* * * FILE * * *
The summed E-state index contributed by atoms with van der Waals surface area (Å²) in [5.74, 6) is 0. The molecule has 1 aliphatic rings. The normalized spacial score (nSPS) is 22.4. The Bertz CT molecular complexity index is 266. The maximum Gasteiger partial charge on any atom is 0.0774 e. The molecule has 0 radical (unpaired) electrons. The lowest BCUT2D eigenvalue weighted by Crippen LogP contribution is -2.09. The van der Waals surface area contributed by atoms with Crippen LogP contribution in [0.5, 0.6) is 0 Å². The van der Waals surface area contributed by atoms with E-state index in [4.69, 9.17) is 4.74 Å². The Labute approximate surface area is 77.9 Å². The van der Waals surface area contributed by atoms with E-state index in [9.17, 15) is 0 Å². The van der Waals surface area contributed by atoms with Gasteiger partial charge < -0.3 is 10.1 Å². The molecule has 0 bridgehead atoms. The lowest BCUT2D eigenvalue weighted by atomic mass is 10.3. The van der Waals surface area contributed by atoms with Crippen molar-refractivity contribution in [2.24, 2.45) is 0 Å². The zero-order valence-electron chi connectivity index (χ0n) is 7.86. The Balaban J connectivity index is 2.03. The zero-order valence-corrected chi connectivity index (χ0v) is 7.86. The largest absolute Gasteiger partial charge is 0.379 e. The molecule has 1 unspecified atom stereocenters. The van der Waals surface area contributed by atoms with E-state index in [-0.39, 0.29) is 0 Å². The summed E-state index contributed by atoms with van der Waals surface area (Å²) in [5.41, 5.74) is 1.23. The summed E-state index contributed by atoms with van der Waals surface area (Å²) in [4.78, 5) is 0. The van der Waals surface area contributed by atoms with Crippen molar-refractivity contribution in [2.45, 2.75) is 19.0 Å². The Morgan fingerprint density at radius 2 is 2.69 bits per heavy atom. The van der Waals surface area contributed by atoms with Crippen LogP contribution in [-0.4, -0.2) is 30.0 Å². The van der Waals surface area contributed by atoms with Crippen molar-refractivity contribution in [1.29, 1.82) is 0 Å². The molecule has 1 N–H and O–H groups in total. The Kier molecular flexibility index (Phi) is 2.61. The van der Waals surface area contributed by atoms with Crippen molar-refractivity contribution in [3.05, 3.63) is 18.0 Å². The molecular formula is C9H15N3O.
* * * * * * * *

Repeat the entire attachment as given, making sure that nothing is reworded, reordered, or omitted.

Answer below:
The summed E-state index contributed by atoms with van der Waals surface area (Å²) in [5.74, 6) is 0. The molecule has 1 aliphatic rings. The normalized spacial score (nSPS) is 22.4. The Bertz CT molecular complexity index is 266. The maximum Gasteiger partial charge on any atom is 0.0774 e. The molecule has 0 radical (unpaired) electrons. The lowest BCUT2D eigenvalue weighted by Crippen LogP contribution is -2.09. The van der Waals surface area contributed by atoms with Crippen LogP contribution in [0.5, 0.6) is 0 Å². The van der Waals surface area contributed by atoms with E-state index in [4.69, 9.17) is 4.74 Å². The Labute approximate surface area is 77.9 Å². The van der Waals surface area contributed by atoms with E-state index in [9.17, 15) is 0 Å². The van der Waals surface area contributed by atoms with Gasteiger partial charge < -0.3 is 10.1 Å². The molecule has 0 bridgehead atoms. The lowest BCUT2D eigenvalue weighted by atomic mass is 10.3. The van der Waals surface area contributed by atoms with Crippen molar-refractivity contribution in [2.24, 2.45) is 0 Å². The zero-order valence-electron chi connectivity index (χ0n) is 7.86. The Balaban J connectivity index is 2.03. The zero-order valence-corrected chi connectivity index (χ0v) is 7.86. The largest absolute Gasteiger partial charge is 0.379 e. The molecule has 1 unspecified atom stereocenters. The van der Waals surface area contributed by atoms with E-state index in [-0.39, 0.29) is 0 Å². The summed E-state index contributed by atoms with van der Waals surface area (Å²) in [5.41, 5.74) is 1.23. The summed E-state index contributed by atoms with van der Waals surface area (Å²) in [4.78, 5) is 0. The van der Waals surface area contributed by atoms with Crippen molar-refractivity contribution in [2.45, 2.75) is 19.0 Å². The Morgan fingerprint density at radius 2 is 2.69 bits per heavy atom. The van der Waals surface area contributed by atoms with Crippen LogP contribution in [-0.4, -0.2) is 30.0 Å². The van der Waals surface area contributed by atoms with Crippen molar-refractivity contribution in [1.29, 1.82) is 0 Å². The molecule has 1 N–H and O–H groups in total. The Kier molecular flexibility index (Phi) is 2.61. The van der Waals surface area contributed by atoms with Crippen molar-refractivity contribution in [3.05, 3.63) is 18.0 Å². The molecular formula is C9H15N3O.